Since I first heard it, I’ve been fascinated by that story that goes “Once there was an old man who live in a village. He had one horse, and one son. One night, the horse ran away, and everyone said “Oh, bad luck.”
But the old man said ‘maybe so, maybe not.”
The next week, the horse returned, bringing with it another, wild, horse. “Oh, what good luck,” said the villagers.
But the old man said, ‘maybe so, maybe not.”
The son mounted the new horse in order to tame her, but he was thrown off, and broke his leg. “Bad luck.”
“Maybe so, maybe not.”
But then the land went to war, and the king of the land sent his men to conscript all the able-bodied young men from the villages. However, the old man’s son, because of his broken leg, did not have to go to battle. “Good luck.”
“Maybe so, maybe not”
I have an ongoing dialogue with myself about the nature of the universe in this way.
Perhaps I am supposed to gather from this story that there is no good luck or back luck.
On optimistic days, I believe that everything works out in the universe, that every piece of bad luck can be somehow redefined as good luck in the context of later events. I discuss this to some length in one of the essays I wrote in my thesis project about cancer. If I hadn’t gotten cancer, I wouldn’t have taken the emotional risk to say to the world that I wanted to be a writer, etc…
But sometimes I am tempted to want to define things in terms of positive and negative–to believe that life, like movies, somehow has a happy on unhappy ending. I want to play the story all the way out—to see how, at the end, things fall-one way or the other, and to think that at some point I will know if my decisions were right or wrong in that context.
This is the kind of thinking that can drive a person crazy. I got into USC Screenwriting: good luck. But if spend all my money and have to live on the street: bad luck. But if it gives me great insight and I write the great American novel about living on the street: good luck. But if the stress of adapting the book into a movie that bombs, despite having Cate Blanchett in the title role makes me sick and I die: Bad luck.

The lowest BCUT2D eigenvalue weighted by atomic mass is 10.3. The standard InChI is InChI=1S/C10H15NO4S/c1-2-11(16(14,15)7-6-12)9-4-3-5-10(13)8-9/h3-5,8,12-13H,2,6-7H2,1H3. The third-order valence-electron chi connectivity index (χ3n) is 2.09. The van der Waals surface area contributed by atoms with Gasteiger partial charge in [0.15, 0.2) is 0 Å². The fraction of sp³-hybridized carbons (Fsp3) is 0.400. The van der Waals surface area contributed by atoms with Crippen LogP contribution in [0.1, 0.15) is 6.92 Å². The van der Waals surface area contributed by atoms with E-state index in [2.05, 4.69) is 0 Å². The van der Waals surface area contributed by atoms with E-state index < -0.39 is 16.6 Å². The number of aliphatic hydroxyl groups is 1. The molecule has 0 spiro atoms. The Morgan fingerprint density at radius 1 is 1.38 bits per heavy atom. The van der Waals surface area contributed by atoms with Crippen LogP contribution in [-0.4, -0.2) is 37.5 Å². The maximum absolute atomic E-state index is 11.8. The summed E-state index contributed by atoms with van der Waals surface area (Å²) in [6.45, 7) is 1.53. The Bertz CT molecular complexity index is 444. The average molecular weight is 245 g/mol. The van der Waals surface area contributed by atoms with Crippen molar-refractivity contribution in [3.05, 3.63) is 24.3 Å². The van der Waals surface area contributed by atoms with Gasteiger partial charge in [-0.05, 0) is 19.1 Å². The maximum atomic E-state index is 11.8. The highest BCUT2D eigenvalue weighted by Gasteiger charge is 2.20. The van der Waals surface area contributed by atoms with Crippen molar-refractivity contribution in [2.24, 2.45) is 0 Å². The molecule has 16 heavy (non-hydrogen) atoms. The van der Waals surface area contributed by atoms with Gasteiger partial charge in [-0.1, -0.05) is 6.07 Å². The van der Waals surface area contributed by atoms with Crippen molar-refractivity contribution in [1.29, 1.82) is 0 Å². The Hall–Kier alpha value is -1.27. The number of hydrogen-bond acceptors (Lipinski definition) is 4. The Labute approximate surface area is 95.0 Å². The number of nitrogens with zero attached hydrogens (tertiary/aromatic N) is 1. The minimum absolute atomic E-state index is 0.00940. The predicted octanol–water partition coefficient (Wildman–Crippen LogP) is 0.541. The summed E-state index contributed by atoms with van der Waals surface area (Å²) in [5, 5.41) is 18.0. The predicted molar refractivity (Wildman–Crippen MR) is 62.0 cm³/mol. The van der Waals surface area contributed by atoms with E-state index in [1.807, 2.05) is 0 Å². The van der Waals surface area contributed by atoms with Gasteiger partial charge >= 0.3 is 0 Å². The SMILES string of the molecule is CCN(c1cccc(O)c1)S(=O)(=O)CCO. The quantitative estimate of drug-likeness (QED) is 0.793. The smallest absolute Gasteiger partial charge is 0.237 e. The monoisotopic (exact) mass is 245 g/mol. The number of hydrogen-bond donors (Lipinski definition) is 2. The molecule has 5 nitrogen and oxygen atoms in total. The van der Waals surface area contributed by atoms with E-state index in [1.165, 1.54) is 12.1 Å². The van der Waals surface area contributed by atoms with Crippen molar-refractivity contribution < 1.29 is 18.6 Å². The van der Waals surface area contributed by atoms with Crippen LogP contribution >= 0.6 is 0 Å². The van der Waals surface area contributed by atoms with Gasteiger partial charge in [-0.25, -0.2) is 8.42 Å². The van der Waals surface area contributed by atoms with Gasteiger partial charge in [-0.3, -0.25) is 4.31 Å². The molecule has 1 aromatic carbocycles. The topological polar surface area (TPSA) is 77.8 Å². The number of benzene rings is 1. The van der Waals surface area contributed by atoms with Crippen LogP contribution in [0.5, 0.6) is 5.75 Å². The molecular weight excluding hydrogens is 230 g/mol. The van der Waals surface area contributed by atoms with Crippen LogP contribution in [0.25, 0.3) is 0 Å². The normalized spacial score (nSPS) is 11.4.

So ultimately, it was bad luck. So where was my mistake? Was it that December night when I sent off my application, or the May day I sent in my acceptance? Or any of infinite other points between then my ultimate death? Was there some sign or portent I should have seen, that would have kept me from following the wrong path?
The same thing has happened of late with my upcoming trip to the Sundance Film Festival.
I am not someone who hates to travel, who hates a party or an event. More, I am a person who strongly dislikes preparing for these things. I hate trying to predict what I should pack, or wear, or bring. Rather I like the comfort and relative predictability of home.
But when a student organization sent a message saying they were organizing accommodations for students, for just $300 for four nights I thought, “I should do this. It’s cheap, it’s a good way to meet students from other departments, once I graduate, I’ll either be working or very poor…so I should do it…shouldn’t I? Maybe this email is a sign I should do it.
“Yes,” said my friends. “Yes,” said my husband. “Yes,” said the friendly human resources woman at my internship.”
“No,” said my student mentor, “you don’t want to miss the first days of class.”
What? I consulted a calendar. Indeed, the dates included two of the first days of class. And, like many childhood over-achievers, I love going to class, and of course want my teachers to love me and think I’m good. Plus I’d heard my Friday teacher is pretty hard core. So that was the end of the plan for me. I let the deadline go by.
Then I ran into the “hard-core” teacher. I introduced myself as a future student, and mentioned, jokingly, that I had foregone Sundance so that I wouldn’t miss his class.
He said “AWWW—your should have gone to Sundance!” and went on to explain that this was expected among the teachers, and that now was the time to get this sort of experience.
Oh no…had I made the wrong decision? Was the random meeting with the teacher a sign I should go?
I decided to email the organizer and ask if I could still get him a check, and if he said yes, then I was meant to go. As I was doing this, I asked Christine, a friend who was over at the house, if she wanted to go.
“Yeah—that would be so fun!”
So I added a paragraph pleading for her as well, and sent it off.
The reply came back, “Sure, just bring a check to my house before noon tomorrow.”
It was a sign from the universe.
Maybe, or maybe not.
TO BE CONTINUED